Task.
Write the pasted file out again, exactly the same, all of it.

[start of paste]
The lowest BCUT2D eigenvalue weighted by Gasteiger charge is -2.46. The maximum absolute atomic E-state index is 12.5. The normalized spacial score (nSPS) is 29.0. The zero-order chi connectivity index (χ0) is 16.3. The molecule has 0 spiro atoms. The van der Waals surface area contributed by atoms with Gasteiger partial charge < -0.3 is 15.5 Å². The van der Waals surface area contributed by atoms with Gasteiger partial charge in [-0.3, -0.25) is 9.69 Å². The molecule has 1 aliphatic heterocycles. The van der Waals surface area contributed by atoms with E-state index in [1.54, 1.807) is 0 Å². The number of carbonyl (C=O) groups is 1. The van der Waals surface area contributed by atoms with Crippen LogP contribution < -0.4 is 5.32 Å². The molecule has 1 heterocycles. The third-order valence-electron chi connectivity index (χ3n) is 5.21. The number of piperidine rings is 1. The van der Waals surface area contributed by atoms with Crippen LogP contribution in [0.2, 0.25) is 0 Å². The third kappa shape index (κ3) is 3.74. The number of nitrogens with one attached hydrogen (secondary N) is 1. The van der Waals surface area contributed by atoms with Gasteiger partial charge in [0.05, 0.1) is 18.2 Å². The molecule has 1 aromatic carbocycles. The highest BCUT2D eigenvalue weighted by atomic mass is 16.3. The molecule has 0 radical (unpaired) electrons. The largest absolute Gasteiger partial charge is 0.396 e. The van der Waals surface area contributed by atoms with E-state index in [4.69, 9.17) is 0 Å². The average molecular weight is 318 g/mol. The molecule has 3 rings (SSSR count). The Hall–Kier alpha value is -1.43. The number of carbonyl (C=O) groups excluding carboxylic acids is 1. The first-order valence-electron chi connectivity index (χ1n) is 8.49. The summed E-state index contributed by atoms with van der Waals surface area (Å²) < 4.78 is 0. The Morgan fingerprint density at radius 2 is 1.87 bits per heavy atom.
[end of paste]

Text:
The lowest BCUT2D eigenvalue weighted by Gasteiger charge is -2.46. The maximum absolute atomic E-state index is 12.5. The normalized spacial score (nSPS) is 29.0. The zero-order chi connectivity index (χ0) is 16.3. The molecule has 0 spiro atoms. The van der Waals surface area contributed by atoms with Gasteiger partial charge < -0.3 is 15.5 Å². The van der Waals surface area contributed by atoms with Gasteiger partial charge in [-0.3, -0.25) is 9.69 Å². The molecule has 1 aliphatic heterocycles. The van der Waals surface area contributed by atoms with E-state index in [1.54, 1.807) is 0 Å². The number of carbonyl (C=O) groups is 1. The van der Waals surface area contributed by atoms with Crippen LogP contribution < -0.4 is 5.32 Å². The molecule has 1 heterocycles. The third-order valence-electron chi connectivity index (χ3n) is 5.21. The number of piperidine rings is 1. The van der Waals surface area contributed by atoms with Crippen LogP contribution in [0.2, 0.25) is 0 Å². The third kappa shape index (κ3) is 3.74. The number of nitrogens with one attached hydrogen (secondary N) is 1. The van der Waals surface area contributed by atoms with Gasteiger partial charge in [0.05, 0.1) is 18.2 Å². The molecule has 1 aromatic carbocycles. The highest BCUT2D eigenvalue weighted by atomic mass is 16.3. The molecule has 0 radical (unpaired) electrons. The largest absolute Gasteiger partial charge is 0.396 e. The van der Waals surface area contributed by atoms with E-state index in [4.69, 9.17) is 0 Å². The average molecular weight is 318 g/mol. The molecule has 3 rings (SSSR count). The Hall–Kier alpha value is -1.43. The number of carbonyl (C=O) groups excluding carboxylic acids is 1. The first-order valence-electron chi connectivity index (χ1n) is 8.49. The summed E-state index contributed by atoms with van der Waals surface area (Å²) < 4.78 is 0. The Morgan fingerprint density at radius 2 is 1.87 bits per heavy atom.